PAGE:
Stolen Milles statue found in woods

A bronze statue by Swedish sculptor Carl Milles, which was stolen from outside Gothenburg's Sahlgrenska University Hospital five years ago, has been found in the woods outside nearby Kungsbacka.

The statue, valued at 750,000 kronor ($99,550), was found on April 28th, according to police.

“Two individuals found the statue, standing upright in the forest,” said Kungsbacka police inspector Ingemar Hilmersson.

The 88-centimetre statue, titled “Genius,” depicts a lyre-playing angel, the report said. The stolen sculpture is now in the possession of the police.

The piece of art was donated by a private individual to Sahlgrenska Hospital in 1959. Until the fall of 2005, it stood at Sahlgrenska’s main entrance.

The statue was sculpted between 1932 and 1940 as a tribute to playwright August Strindberg. Since 2005, police in Västra Götaland county have unsuccessfully attempted to find the sculpture, the Norra Halland newspaper reported.

“It was during a major renovation of the main entrance in the fall of 2005 when the sculpture disappeared,” Tibor Szabor, head investigator of the Gothenburg city police team, told Norra Halland. “They discovered that it was gone in October, but they were not sure if it was stolen or if someone removed it. Only in December did they file a report.”

Fears that the sculpture would have melted down can now be dismissed, the report said.

“However, we have no suspects for the theft, nor do we suspect the few local residents,” Bo Månsson of the Kungsbacka police told Norra Halland.

Kungsbacka police did not disclose how it found the sculpture.

As recently as last winter, another stolen Milles sculpture was found in connection with the discovery of the stolen “Arbeit macht frei” sign at the entrance of the Auschwitz concentration camp, the report said.

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Pregnant woman died in overcrowded hospital

A Swedish hospital pressured by a lack of beds and staff coupled with a winter increase in patients has reported itself to the healthcare watchdog after a pregnant woman died in its emergency room.

Pregnant woman died in overcrowded hospital
File photo of a pregnant woman not connected to the story. Photo: Hasse Holmberg/TT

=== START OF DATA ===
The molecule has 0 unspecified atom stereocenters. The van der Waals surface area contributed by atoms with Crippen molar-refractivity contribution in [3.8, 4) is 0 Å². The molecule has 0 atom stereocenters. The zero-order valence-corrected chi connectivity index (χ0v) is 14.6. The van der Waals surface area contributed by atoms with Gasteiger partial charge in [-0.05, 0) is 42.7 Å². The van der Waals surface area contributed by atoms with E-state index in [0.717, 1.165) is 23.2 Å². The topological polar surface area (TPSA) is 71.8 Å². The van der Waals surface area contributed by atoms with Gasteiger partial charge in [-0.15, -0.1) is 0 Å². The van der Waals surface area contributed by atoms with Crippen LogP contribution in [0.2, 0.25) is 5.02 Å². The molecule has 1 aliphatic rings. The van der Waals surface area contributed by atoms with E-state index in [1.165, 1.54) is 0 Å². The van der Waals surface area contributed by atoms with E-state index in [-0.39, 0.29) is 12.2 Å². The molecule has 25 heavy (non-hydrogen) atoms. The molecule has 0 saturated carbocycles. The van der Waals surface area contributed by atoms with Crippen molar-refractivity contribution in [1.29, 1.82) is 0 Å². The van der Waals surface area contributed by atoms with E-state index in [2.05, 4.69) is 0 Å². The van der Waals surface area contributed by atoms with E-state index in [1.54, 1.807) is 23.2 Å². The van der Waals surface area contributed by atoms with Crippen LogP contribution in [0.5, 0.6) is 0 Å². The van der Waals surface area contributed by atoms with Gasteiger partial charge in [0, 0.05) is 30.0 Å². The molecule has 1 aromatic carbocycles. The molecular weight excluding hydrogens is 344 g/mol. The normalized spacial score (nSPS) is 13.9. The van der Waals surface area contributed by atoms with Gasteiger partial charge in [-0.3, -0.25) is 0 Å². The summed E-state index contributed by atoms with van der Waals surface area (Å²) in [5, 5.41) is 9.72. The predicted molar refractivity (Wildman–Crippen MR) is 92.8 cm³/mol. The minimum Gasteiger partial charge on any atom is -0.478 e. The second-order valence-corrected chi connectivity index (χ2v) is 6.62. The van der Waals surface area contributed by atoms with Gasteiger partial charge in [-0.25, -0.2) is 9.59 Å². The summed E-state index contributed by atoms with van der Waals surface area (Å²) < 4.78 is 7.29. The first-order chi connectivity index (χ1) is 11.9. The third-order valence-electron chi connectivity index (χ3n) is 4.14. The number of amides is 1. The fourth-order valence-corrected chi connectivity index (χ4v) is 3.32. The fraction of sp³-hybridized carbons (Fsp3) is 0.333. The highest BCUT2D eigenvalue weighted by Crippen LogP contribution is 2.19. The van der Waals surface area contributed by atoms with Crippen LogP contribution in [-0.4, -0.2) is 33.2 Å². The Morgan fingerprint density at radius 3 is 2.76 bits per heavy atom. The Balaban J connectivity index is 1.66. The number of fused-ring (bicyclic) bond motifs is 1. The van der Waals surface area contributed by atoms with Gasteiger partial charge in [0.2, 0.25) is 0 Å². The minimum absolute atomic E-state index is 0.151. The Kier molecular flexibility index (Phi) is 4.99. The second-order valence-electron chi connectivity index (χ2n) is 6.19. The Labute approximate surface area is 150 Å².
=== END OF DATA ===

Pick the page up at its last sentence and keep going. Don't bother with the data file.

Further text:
The woman complained of headache and vomiting when she visited Mölndal Hospital in western Sweden in December, reports broadcaster SVT. It was decided to let her undergo a brain scan, but because of a lack of beds in the neurology ward she had to stay in the emergency room overnight.

During the night her condition deteriorated. She was taken to the neurology ward for emergency surgery, but her life could not be saved. The hospital filed a so-called 'Lex Maria' report to the healthcare watchdog, the Health and Social Care Inspectorate, suggesting overcrowding may have been to blame.

“Inadequate level of care, possible shortcomings in the transmission of information and delayed transport could be a contributory factor to the tragic course of events,” SVT, which does not state how far ahead the woman was in her pregnancy, quoted it as saying.

The hospital does not wish to comment during the ongoing investigation, but several staff members have voiced concern over a lack of beds in non-emergency departments at the Sahlgrenska University Hospital, of which Mölndal Hospital is part.

“Patients who really need care in the other wards end up staying in the emergency room. The staff then have to try to care for them there, while caring for a continuous stream of new patients,” Karin Frank, the healthcare union representative at Mölndal Hospital, told SVT.

The Local has previously reported on other incidents of overcrowding at Swedish hospitals. In December, three families from Uppland county had to travel to Finland to give birth because there was no room for them and their specific needs in the neonatal unit of Uppsala University Hospital.

Last year a baby died when a heavily pregnant woman was turned away from an overcrowded hospital in the south of the country, while in a high-profile case in 2014, a Swedish man had to help his fiancée give birth to their baby in the back of a taxi because the family was turned away by a midwife, who said there wasn't a hospital bed available for them in all of Stockholm.